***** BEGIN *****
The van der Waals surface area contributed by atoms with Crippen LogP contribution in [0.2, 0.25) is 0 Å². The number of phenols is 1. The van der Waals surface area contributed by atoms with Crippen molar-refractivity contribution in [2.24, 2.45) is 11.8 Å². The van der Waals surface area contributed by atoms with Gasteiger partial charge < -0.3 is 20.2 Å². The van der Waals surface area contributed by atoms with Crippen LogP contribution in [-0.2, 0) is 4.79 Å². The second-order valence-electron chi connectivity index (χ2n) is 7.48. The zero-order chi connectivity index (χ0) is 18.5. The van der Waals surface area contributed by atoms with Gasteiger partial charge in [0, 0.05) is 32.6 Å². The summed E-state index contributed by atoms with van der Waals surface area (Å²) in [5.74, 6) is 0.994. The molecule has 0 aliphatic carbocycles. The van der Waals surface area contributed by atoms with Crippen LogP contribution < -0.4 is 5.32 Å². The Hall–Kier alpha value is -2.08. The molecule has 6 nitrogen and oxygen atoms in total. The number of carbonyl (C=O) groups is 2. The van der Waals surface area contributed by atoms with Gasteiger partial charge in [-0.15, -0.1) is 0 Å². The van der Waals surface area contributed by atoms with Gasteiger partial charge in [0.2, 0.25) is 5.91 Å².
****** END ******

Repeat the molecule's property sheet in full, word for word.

The van der Waals surface area contributed by atoms with Crippen LogP contribution in [0.2, 0.25) is 0 Å². The number of phenols is 1. The van der Waals surface area contributed by atoms with Crippen molar-refractivity contribution in [2.24, 2.45) is 11.8 Å². The van der Waals surface area contributed by atoms with Gasteiger partial charge < -0.3 is 20.2 Å². The van der Waals surface area contributed by atoms with Crippen LogP contribution in [-0.2, 0) is 4.79 Å². The second-order valence-electron chi connectivity index (χ2n) is 7.48. The zero-order chi connectivity index (χ0) is 18.5. The van der Waals surface area contributed by atoms with Gasteiger partial charge in [0, 0.05) is 32.6 Å². The summed E-state index contributed by atoms with van der Waals surface area (Å²) in [5.74, 6) is 0.994. The molecule has 0 aliphatic carbocycles. The van der Waals surface area contributed by atoms with Crippen LogP contribution < -0.4 is 5.32 Å². The Hall–Kier alpha value is -2.08. The molecule has 6 nitrogen and oxygen atoms in total. The number of carbonyl (C=O) groups is 2. The van der Waals surface area contributed by atoms with Gasteiger partial charge in [-0.15, -0.1) is 0 Å². The van der Waals surface area contributed by atoms with Gasteiger partial charge in [0.2, 0.25) is 5.91 Å².